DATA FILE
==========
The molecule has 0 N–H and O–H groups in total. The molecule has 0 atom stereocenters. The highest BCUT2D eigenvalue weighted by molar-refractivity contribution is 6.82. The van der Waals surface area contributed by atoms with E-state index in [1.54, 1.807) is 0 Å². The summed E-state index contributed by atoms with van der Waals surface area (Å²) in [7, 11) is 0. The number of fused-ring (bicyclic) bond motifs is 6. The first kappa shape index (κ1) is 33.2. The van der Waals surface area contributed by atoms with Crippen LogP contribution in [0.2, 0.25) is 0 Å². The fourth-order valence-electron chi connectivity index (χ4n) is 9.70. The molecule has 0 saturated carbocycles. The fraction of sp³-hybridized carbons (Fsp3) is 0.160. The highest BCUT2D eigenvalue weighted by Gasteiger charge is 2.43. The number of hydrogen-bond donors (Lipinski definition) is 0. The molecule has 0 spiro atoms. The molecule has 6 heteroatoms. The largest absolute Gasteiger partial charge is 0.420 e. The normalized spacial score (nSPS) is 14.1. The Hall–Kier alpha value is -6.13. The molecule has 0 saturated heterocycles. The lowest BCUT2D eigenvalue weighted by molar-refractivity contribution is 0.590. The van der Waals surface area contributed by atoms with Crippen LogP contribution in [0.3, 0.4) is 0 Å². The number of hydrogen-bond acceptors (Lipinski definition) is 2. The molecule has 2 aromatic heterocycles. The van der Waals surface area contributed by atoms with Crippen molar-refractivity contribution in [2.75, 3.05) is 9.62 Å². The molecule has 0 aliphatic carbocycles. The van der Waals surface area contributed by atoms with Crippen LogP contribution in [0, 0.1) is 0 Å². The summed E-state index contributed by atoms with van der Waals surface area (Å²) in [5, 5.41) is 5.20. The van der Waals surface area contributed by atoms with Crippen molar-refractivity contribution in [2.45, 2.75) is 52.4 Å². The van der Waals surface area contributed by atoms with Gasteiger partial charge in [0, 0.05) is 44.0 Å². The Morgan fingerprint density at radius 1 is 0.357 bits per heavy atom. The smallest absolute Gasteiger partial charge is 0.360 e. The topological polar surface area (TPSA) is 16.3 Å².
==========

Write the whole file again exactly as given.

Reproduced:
The molecule has 0 N–H and O–H groups in total. The molecule has 0 atom stereocenters. The highest BCUT2D eigenvalue weighted by molar-refractivity contribution is 6.82. The van der Waals surface area contributed by atoms with E-state index in [1.54, 1.807) is 0 Å². The summed E-state index contributed by atoms with van der Waals surface area (Å²) in [7, 11) is 0. The number of fused-ring (bicyclic) bond motifs is 6. The first kappa shape index (κ1) is 33.2. The van der Waals surface area contributed by atoms with Crippen LogP contribution in [0.2, 0.25) is 0 Å². The fourth-order valence-electron chi connectivity index (χ4n) is 9.70. The molecule has 0 saturated carbocycles. The fraction of sp³-hybridized carbons (Fsp3) is 0.160. The highest BCUT2D eigenvalue weighted by Gasteiger charge is 2.43. The number of hydrogen-bond donors (Lipinski definition) is 0. The molecule has 0 spiro atoms. The molecule has 6 heteroatoms. The largest absolute Gasteiger partial charge is 0.420 e. The normalized spacial score (nSPS) is 14.1. The Hall–Kier alpha value is -6.13. The molecule has 0 saturated heterocycles. The lowest BCUT2D eigenvalue weighted by molar-refractivity contribution is 0.590. The van der Waals surface area contributed by atoms with Crippen LogP contribution in [0.3, 0.4) is 0 Å². The number of hydrogen-bond acceptors (Lipinski definition) is 2. The molecule has 2 aromatic heterocycles. The van der Waals surface area contributed by atoms with Crippen molar-refractivity contribution in [2.75, 3.05) is 9.62 Å². The molecule has 0 aliphatic carbocycles. The van der Waals surface area contributed by atoms with Crippen LogP contribution in [0, 0.1) is 0 Å². The summed E-state index contributed by atoms with van der Waals surface area (Å²) in [5, 5.41) is 5.20. The van der Waals surface area contributed by atoms with Crippen molar-refractivity contribution in [2.45, 2.75) is 52.4 Å². The van der Waals surface area contributed by atoms with Gasteiger partial charge in [0, 0.05) is 44.0 Å². The Morgan fingerprint density at radius 1 is 0.357 bits per heavy atom. The smallest absolute Gasteiger partial charge is 0.360 e. The topological polar surface area (TPSA) is 16.3 Å².